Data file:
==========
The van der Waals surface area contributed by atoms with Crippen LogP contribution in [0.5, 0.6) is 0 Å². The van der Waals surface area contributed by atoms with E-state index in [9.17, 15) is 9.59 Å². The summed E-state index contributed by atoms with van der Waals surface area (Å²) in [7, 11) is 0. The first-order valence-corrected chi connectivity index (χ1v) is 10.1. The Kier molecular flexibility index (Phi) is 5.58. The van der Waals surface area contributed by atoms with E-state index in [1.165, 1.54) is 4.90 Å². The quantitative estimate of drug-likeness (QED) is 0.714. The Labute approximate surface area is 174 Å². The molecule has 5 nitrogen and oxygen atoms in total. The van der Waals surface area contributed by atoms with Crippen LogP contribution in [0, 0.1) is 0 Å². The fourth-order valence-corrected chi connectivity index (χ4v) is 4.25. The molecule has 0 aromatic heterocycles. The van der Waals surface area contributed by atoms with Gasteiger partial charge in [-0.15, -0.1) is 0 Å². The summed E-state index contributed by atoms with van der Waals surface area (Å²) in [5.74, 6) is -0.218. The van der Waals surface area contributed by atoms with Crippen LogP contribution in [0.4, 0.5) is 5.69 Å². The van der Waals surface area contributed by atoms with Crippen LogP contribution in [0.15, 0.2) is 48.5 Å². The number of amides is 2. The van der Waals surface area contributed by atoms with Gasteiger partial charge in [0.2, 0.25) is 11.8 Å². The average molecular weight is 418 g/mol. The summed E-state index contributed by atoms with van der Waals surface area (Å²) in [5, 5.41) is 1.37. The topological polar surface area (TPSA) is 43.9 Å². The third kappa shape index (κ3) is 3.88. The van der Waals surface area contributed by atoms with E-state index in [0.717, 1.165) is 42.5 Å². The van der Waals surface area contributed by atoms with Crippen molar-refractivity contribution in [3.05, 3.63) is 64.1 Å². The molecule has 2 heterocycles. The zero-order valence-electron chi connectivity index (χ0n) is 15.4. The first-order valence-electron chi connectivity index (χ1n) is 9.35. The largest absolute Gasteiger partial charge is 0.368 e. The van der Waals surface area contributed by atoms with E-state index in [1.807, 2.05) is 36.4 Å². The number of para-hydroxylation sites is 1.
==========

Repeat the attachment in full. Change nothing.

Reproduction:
The van der Waals surface area contributed by atoms with Crippen LogP contribution in [0.5, 0.6) is 0 Å². The van der Waals surface area contributed by atoms with E-state index in [9.17, 15) is 9.59 Å². The summed E-state index contributed by atoms with van der Waals surface area (Å²) in [7, 11) is 0. The first-order valence-corrected chi connectivity index (χ1v) is 10.1. The Kier molecular flexibility index (Phi) is 5.58. The van der Waals surface area contributed by atoms with E-state index in [1.165, 1.54) is 4.90 Å². The quantitative estimate of drug-likeness (QED) is 0.714. The Labute approximate surface area is 174 Å². The molecule has 5 nitrogen and oxygen atoms in total. The van der Waals surface area contributed by atoms with Crippen LogP contribution in [0, 0.1) is 0 Å². The fourth-order valence-corrected chi connectivity index (χ4v) is 4.25. The molecule has 0 aromatic heterocycles. The van der Waals surface area contributed by atoms with Gasteiger partial charge in [-0.15, -0.1) is 0 Å². The summed E-state index contributed by atoms with van der Waals surface area (Å²) in [5.74, 6) is -0.218. The van der Waals surface area contributed by atoms with Crippen LogP contribution in [0.4, 0.5) is 5.69 Å². The van der Waals surface area contributed by atoms with Crippen LogP contribution in [0.15, 0.2) is 48.5 Å². The number of amides is 2. The van der Waals surface area contributed by atoms with Gasteiger partial charge in [0.2, 0.25) is 11.8 Å². The average molecular weight is 418 g/mol. The summed E-state index contributed by atoms with van der Waals surface area (Å²) in [5, 5.41) is 1.37. The topological polar surface area (TPSA) is 43.9 Å². The third kappa shape index (κ3) is 3.88. The van der Waals surface area contributed by atoms with E-state index in [0.717, 1.165) is 42.5 Å². The van der Waals surface area contributed by atoms with Crippen molar-refractivity contribution in [3.05, 3.63) is 64.1 Å². The molecule has 2 heterocycles. The zero-order valence-electron chi connectivity index (χ0n) is 15.4. The first-order valence-electron chi connectivity index (χ1n) is 9.35. The largest absolute Gasteiger partial charge is 0.368 e. The van der Waals surface area contributed by atoms with E-state index in [1.807, 2.05) is 36.4 Å². The number of para-hydroxylation sites is 1.